People who have pet rabbits may grow plants in their garden for feeding their pets to save money. Others may have a knack for creating stunning landscape garden designs and yet fear rabbits that may eat their flowering plants. Both groups usually share the same question for different reasons.
Do rabbits eat lobelia? Cardinal Flower (Lobelia cardinalis) and Lobelia (Lobelia erinus) are rabbit-resistant plants. In other words, they are plants that rabbits do not want to take and munch completely down to the ground. But the tough stems and leaves will not stop them from bringing their friends, family, cousins, and nephews all over to help them devour the young plants that you just planted.
Why Do Rabbits Eat Lobelia Plants?
Rabbits like lobelia about as much as deer do, that is to say, not a lot. If rabbits are hungry enough, they might come and nibble on your rabbit-resistant plants, especially during breeding season—which, if you think about it, is pretty much year-round for those fluffy mammals.
In general, bunnies do not discriminate between green leaves when lush and in front of their wiggling noses. Of course, that can become a problem for pet owners. Why? Because lobelias are poisonous (except the bedding Lobelia erinus). They might not be deadly to rabbits. But they will cause several problems, including:
- hunched posture (rabbits cannot vomit)
Wild rabbits may learn their lesson. But they usually reproduce too quickly to pass on their knowledge to later generations. So, if you want to use them as a deterrent, you will need quite a few. Of course, you can plant other rabbit-resistant plants, too. For instance, rabbits eat honeysuckle, but only when it is very young.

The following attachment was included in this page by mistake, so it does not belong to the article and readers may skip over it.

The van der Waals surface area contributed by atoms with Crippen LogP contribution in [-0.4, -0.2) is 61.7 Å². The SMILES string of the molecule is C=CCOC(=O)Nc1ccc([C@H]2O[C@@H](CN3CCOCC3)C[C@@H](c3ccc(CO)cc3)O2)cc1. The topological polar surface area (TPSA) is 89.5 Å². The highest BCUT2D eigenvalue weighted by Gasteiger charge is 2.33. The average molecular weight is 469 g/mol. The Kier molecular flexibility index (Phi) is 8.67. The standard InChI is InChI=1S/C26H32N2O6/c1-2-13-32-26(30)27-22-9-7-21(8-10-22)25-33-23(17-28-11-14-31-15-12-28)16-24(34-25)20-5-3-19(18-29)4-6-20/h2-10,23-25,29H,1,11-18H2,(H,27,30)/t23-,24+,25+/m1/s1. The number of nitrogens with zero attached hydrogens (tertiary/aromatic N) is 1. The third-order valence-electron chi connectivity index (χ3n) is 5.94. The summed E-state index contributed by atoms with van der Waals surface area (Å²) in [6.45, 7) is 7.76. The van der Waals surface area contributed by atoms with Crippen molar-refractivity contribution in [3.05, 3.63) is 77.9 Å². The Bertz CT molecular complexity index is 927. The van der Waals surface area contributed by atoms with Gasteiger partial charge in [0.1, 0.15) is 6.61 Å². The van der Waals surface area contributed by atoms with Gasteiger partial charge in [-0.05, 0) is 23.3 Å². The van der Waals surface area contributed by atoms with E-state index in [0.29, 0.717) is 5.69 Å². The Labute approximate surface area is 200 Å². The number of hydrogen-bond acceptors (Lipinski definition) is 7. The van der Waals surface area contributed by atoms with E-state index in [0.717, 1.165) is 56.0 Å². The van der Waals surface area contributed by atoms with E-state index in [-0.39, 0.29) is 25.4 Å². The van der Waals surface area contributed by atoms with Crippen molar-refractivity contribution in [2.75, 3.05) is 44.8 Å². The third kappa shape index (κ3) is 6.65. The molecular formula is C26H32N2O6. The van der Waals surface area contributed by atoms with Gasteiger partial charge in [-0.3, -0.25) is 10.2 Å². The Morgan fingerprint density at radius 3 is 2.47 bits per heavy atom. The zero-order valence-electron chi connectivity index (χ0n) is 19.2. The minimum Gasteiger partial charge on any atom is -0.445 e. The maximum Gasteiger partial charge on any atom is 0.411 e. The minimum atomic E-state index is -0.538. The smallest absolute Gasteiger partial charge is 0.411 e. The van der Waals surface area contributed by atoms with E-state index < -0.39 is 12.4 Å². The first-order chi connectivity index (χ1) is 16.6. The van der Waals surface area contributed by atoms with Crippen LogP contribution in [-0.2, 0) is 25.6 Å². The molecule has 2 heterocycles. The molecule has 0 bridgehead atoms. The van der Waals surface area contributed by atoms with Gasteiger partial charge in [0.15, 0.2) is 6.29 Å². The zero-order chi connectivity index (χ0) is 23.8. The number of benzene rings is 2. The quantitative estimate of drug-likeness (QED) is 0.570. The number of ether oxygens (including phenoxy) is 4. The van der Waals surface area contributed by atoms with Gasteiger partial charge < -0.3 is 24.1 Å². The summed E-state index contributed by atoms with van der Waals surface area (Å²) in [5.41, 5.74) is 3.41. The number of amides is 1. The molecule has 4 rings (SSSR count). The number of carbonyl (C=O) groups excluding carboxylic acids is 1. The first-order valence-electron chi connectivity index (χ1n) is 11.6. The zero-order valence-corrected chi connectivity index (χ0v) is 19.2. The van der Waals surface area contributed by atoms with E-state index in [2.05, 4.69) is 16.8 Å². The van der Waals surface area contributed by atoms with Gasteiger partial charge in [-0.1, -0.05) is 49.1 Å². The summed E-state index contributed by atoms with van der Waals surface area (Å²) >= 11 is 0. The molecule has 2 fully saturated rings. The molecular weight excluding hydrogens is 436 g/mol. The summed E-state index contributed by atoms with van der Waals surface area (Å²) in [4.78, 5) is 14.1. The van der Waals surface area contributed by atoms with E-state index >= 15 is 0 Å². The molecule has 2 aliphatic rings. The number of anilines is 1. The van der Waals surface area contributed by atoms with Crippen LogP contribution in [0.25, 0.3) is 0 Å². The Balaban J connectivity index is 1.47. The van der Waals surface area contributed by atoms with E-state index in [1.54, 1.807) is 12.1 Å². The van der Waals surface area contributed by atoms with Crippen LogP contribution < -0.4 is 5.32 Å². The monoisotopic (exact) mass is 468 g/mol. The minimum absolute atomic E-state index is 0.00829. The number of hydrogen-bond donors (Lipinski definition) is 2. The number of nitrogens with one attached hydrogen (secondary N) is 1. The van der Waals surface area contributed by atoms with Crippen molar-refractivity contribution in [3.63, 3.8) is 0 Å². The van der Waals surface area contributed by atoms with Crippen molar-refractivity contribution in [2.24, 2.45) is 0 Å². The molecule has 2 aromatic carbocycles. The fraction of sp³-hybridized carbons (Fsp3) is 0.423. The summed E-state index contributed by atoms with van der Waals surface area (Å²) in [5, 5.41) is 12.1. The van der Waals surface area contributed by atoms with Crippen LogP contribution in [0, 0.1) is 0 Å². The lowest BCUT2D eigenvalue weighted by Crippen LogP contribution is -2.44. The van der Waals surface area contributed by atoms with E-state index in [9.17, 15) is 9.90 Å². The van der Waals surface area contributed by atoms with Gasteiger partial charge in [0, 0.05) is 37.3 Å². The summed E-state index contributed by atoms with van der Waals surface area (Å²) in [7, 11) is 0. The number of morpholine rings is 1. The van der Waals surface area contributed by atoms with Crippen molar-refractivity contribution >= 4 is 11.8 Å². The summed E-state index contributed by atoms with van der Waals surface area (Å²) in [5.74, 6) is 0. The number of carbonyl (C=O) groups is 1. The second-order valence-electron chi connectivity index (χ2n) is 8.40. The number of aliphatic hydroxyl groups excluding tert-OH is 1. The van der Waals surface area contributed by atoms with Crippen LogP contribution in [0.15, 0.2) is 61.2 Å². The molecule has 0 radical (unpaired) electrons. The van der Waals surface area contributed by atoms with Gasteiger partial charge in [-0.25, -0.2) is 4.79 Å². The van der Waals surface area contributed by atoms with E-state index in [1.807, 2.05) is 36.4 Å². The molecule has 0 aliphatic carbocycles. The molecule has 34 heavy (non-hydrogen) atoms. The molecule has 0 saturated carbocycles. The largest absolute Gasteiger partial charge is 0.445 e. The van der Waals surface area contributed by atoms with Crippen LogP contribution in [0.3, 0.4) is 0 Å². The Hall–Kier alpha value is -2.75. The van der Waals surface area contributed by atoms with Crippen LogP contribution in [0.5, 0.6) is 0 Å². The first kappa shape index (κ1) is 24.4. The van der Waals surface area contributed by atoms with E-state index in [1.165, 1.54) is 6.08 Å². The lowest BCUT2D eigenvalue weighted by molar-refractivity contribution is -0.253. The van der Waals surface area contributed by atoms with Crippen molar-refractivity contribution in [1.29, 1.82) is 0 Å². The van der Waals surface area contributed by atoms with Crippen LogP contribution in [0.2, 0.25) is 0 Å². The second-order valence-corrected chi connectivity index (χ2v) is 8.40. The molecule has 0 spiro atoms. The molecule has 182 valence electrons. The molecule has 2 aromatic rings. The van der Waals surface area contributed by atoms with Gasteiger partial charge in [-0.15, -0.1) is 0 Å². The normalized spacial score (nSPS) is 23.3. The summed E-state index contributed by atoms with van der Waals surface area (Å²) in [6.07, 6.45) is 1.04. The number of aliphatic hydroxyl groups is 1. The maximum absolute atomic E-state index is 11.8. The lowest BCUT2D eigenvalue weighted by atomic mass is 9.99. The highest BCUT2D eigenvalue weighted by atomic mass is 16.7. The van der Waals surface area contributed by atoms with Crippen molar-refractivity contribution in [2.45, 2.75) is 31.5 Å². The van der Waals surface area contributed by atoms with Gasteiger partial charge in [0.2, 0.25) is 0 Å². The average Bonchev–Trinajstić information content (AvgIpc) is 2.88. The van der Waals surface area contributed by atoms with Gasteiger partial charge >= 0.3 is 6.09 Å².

Using Lobelias Against Wild Rabbits
Over 450 different species of Lobelia plants exist—and that is just by counting the Lobelia erinus species! Common lobelias come in different colors: pink, white, and blue for the most part. Lobilia Erinus is an annual. But Lobelia cardinalis is a perennial. Then again, you could opt for Lobelia inflata—beware, this one is pretty hazardous!—and other Lobelia varieties.
Growing lobelias in containers and bringing them later into your yard or garden is easy and highly recommendable. Also, you can transplant them outside your gardening beds as needed. They work as excellent border plants, too.
Lobelias have fine and delicate roots. So, it is easy to lose them when transplanting. The roots are so fibrous, stringy, and close together that breaking them apart takes very little. Also, if you grow lobelias indoors, know that you need to harden them before taking them outside.
What To Do if Your Rabbit Eats a Lobelia Plant?
If you notice one or some previously mentioned symptoms, you might have to take your pet to a rabbit vet. Sadly, a dog or cat vet will not be able to help your pet. So, contact your local rabbit rescue if you do not already know a professional you can trust.
Make sure your rabbit stays in a quiet place with plenty of water. In general, the treatment will vary depending on the ingested quantity. Or the severity of the symptoms. But usually, the rabbit does not need to spend the night at the vet clinic.